DATE : 12-07-2018

W. A. No.1297 of 2018

1. The appellant impugn the judgment of the learned Single Judge in a writ petition, which was filed without availing the appellate remedy as available in the statute. Suffice it to notice on facts that the appellant, a private limited Company, incorporated under the Companies Act, and in which the public are not substantially interested, issued shares at a premium above the face value. The appellant did not offer any amount so received as income for the purpose of taxation under the Income-tax Act. A notice under Section 143(2) was issued and the appellant is said to have disclosed the genuineness of the persons, who purchased the said shares on a premium. The Assessing Officer then attempted to tax the amounts so received under Section 56(2) (viib) of the Income Tax Act, 1961 for brevity, the Act.

2. The appellant/assessee contended before the learned Single Judge that the notice issued was only with respect to the source from which the funds were received and the same having been disclosed, there was no scope for a further proceeding, especially under Section 56(2)(viib) of the Act. The provision would not be applicable unless the test under Section 68 of the Act is satisfied, is the further argument.

3. The learned Single Judge extracted the notice, which we also deem fit to extract here as evident in Ext.P1 as follows:

“Whether the funds received in the form of share premium are from disclosed sources and have been correctly offered for tax.”

4. The learned Single Judge found that there are two limbs to the notice; one as to the source and the other as to the amounts being correctly offered for tax. The attempt to tax the premium received was under the second limb was the finding. We do not think that there is any other reasonable view possible or a valid cause to have a different opinion on the words employed in the notice and there is no reason to interfere with the said finding.

5. We then notice Section 68 of the Act, which reads as follows:

“68. Where any sum is found credited in the books of an assessee maintained for any previous year, and the assessee offers no explanation about the nature and source thereof or the explanation offered by him is not, in the opinion of the Assessing Officer, satisfactory, the sum so credited may be charged to income tax as the income of the assessee of that previous year:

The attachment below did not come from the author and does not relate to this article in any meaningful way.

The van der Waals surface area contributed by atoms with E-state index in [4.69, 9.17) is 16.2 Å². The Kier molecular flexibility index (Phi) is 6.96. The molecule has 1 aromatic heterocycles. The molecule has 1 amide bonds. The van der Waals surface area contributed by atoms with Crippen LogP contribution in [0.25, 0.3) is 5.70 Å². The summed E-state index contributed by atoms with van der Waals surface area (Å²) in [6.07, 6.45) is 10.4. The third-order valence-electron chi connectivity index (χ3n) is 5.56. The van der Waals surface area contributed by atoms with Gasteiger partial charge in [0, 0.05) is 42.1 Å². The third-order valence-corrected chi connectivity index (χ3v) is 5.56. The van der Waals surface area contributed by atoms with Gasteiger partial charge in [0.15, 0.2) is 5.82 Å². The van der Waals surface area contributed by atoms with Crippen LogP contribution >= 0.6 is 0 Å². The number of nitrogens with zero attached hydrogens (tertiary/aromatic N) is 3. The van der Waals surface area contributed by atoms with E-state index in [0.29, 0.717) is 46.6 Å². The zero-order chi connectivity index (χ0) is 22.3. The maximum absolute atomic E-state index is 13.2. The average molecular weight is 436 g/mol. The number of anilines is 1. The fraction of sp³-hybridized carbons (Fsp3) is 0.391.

Provided that where the assessee is a company, (not being a company in which the public are substantially interested) and the sum so credited consists of share application money, share capital, share premium or any such amount by whatever name called, any explanation offered by such assessee-company shall be deemed to be not satisfactory, unless-

(a) the person, being a resident in whose name such credit is recorded in the books of such company also offers an explanation about the nature and source of such sum so credited; and

(b) such explanation in the opinion of the Assessing Officer aforesaid has been found to be satisfactory:

Provided further that nothing contained in the first proviso shall apply if the person, in whose name the sum referred to therein is recorded, is a venture capital fund or a venture capital company as referred to in clause (23FB) of Section 10.”

6. Section 68 of the Act as it stood before 2013 required treatment of any sum credited in the books of an assessee, when no explanation is offered or the explanation offered is not satisfactory, as charged to income-tax. The proviso above extracted was inserted by Finance Act, 2012, with effect from 01.04.2013 to Section 68, along with the insertion of clause (viib) of Section 56. We deem it fit that Section 56(2)(viib) also be extracted hereunder:

“56(viib) where a company, not being a company in which the public are substantially interested, receives, in any previous year, from any person being a resident, any consideration for issue of shares that exceeds the face value of such shares, the aggregate consideration received for such shares as exceeds the fair market value of the shares:

Provided that this clause shall not apply where the consideration for issue of shares is received-
(i) by a venture capital undertaking from a venture capital company or a venture capital fund; or

(ii) by a company from a class or classes of persons as may be notified by the Central Government in this behalf.

Explanation-For the purposes of this clause-

(a) the fair market value of the shares shall be the value-

(i) as may be determined in accordance with such method as may be prescribed; or

(ii) as may be substantiated by the company to the satisfaction of the Assessing Officer, based on the value, on the date of issue of shares, of its assets, including intangible assets being goodwill, know-how, patents, copyrights, trademarks, licences, franchises or any other business or commercial rights of similar nature, whichever is higher;

b) “venture capital company”, “venture capital fund” and “venture capital undertaking” shall have the meanings respectively assigned to them in clause (a), clause (b) and clause (c) of Explanation to clause (23FB) of section 10.”